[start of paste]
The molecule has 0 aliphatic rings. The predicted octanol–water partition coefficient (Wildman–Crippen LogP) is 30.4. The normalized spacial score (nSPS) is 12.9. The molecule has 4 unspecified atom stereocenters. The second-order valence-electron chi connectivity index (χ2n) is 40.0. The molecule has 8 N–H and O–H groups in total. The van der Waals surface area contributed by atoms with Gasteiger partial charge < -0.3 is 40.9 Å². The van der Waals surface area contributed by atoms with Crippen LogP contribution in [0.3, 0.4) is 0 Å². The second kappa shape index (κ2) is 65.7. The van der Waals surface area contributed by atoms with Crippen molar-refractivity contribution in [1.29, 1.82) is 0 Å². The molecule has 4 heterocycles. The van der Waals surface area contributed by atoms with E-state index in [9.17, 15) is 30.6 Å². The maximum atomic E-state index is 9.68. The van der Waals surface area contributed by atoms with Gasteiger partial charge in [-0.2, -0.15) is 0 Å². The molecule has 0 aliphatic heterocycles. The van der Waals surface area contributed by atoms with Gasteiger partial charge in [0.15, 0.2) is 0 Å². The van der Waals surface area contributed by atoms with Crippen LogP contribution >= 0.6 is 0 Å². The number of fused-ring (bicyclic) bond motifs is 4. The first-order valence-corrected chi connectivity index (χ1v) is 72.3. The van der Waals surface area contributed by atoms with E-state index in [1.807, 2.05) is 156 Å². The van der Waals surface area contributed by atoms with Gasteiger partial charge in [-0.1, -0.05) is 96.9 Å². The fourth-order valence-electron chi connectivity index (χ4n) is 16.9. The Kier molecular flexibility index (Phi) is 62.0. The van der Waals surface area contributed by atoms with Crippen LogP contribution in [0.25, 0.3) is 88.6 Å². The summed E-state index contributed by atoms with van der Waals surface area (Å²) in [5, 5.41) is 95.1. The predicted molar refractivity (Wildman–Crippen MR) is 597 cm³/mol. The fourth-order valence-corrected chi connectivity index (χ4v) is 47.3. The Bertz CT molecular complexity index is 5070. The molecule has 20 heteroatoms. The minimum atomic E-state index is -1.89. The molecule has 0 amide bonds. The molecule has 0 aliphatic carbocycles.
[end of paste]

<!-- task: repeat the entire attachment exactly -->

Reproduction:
The molecule has 0 aliphatic rings. The predicted octanol–water partition coefficient (Wildman–Crippen LogP) is 30.4. The normalized spacial score (nSPS) is 12.9. The molecule has 4 unspecified atom stereocenters. The second-order valence-electron chi connectivity index (χ2n) is 40.0. The molecule has 8 N–H and O–H groups in total. The van der Waals surface area contributed by atoms with Gasteiger partial charge < -0.3 is 40.9 Å². The van der Waals surface area contributed by atoms with Crippen LogP contribution in [0.3, 0.4) is 0 Å². The second kappa shape index (κ2) is 65.7. The van der Waals surface area contributed by atoms with Crippen molar-refractivity contribution in [1.29, 1.82) is 0 Å². The molecule has 4 heterocycles. The van der Waals surface area contributed by atoms with E-state index in [9.17, 15) is 30.6 Å². The maximum atomic E-state index is 9.68. The van der Waals surface area contributed by atoms with Gasteiger partial charge in [-0.2, -0.15) is 0 Å². The molecule has 0 aliphatic heterocycles. The van der Waals surface area contributed by atoms with Gasteiger partial charge in [0.15, 0.2) is 0 Å². The van der Waals surface area contributed by atoms with Crippen LogP contribution >= 0.6 is 0 Å². The number of fused-ring (bicyclic) bond motifs is 4. The first-order valence-corrected chi connectivity index (χ1v) is 72.3. The van der Waals surface area contributed by atoms with E-state index in [1.807, 2.05) is 156 Å². The van der Waals surface area contributed by atoms with Gasteiger partial charge in [-0.1, -0.05) is 96.9 Å². The fourth-order valence-electron chi connectivity index (χ4n) is 16.9. The Kier molecular flexibility index (Phi) is 62.0. The van der Waals surface area contributed by atoms with Crippen LogP contribution in [0.25, 0.3) is 88.6 Å². The summed E-state index contributed by atoms with van der Waals surface area (Å²) in [5, 5.41) is 95.1. The predicted molar refractivity (Wildman–Crippen MR) is 597 cm³/mol. The fourth-order valence-corrected chi connectivity index (χ4v) is 47.3. The Bertz CT molecular complexity index is 5070. The molecule has 20 heteroatoms. The minimum atomic E-state index is -1.89. The molecule has 0 amide bonds. The molecule has 0 aliphatic carbocycles.